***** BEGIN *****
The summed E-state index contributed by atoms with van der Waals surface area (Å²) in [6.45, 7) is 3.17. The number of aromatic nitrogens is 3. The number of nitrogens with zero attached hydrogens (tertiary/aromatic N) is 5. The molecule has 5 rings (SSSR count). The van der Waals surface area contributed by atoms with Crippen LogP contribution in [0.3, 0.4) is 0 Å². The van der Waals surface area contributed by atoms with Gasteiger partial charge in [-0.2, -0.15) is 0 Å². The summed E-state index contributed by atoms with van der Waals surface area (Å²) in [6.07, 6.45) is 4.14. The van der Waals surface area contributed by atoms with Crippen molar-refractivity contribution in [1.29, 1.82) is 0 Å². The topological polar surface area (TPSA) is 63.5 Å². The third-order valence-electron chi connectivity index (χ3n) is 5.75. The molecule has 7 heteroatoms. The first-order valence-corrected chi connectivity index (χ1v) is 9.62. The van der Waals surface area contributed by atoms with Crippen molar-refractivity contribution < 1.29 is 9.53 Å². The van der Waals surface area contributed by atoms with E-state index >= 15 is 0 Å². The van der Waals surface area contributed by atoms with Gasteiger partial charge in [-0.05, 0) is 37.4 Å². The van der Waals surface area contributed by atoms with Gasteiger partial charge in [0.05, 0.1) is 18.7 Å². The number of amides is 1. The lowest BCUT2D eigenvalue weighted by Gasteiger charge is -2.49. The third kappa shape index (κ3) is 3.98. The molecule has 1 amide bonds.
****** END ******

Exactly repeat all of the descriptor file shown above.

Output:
The summed E-state index contributed by atoms with van der Waals surface area (Å²) in [6.45, 7) is 3.17. The number of aromatic nitrogens is 3. The number of nitrogens with zero attached hydrogens (tertiary/aromatic N) is 5. The molecule has 5 rings (SSSR count). The van der Waals surface area contributed by atoms with Crippen LogP contribution in [0.3, 0.4) is 0 Å². The van der Waals surface area contributed by atoms with Gasteiger partial charge in [-0.2, -0.15) is 0 Å². The summed E-state index contributed by atoms with van der Waals surface area (Å²) in [6.07, 6.45) is 4.14. The van der Waals surface area contributed by atoms with Crippen molar-refractivity contribution in [1.29, 1.82) is 0 Å². The topological polar surface area (TPSA) is 63.5 Å². The third-order valence-electron chi connectivity index (χ3n) is 5.75. The molecule has 7 heteroatoms. The first-order valence-corrected chi connectivity index (χ1v) is 9.62. The van der Waals surface area contributed by atoms with Crippen molar-refractivity contribution < 1.29 is 9.53 Å². The van der Waals surface area contributed by atoms with E-state index >= 15 is 0 Å². The van der Waals surface area contributed by atoms with Gasteiger partial charge in [-0.05, 0) is 37.4 Å². The van der Waals surface area contributed by atoms with Gasteiger partial charge in [0.05, 0.1) is 18.7 Å². The number of amides is 1. The lowest BCUT2D eigenvalue weighted by Gasteiger charge is -2.49. The third kappa shape index (κ3) is 3.98. The molecule has 1 amide bonds.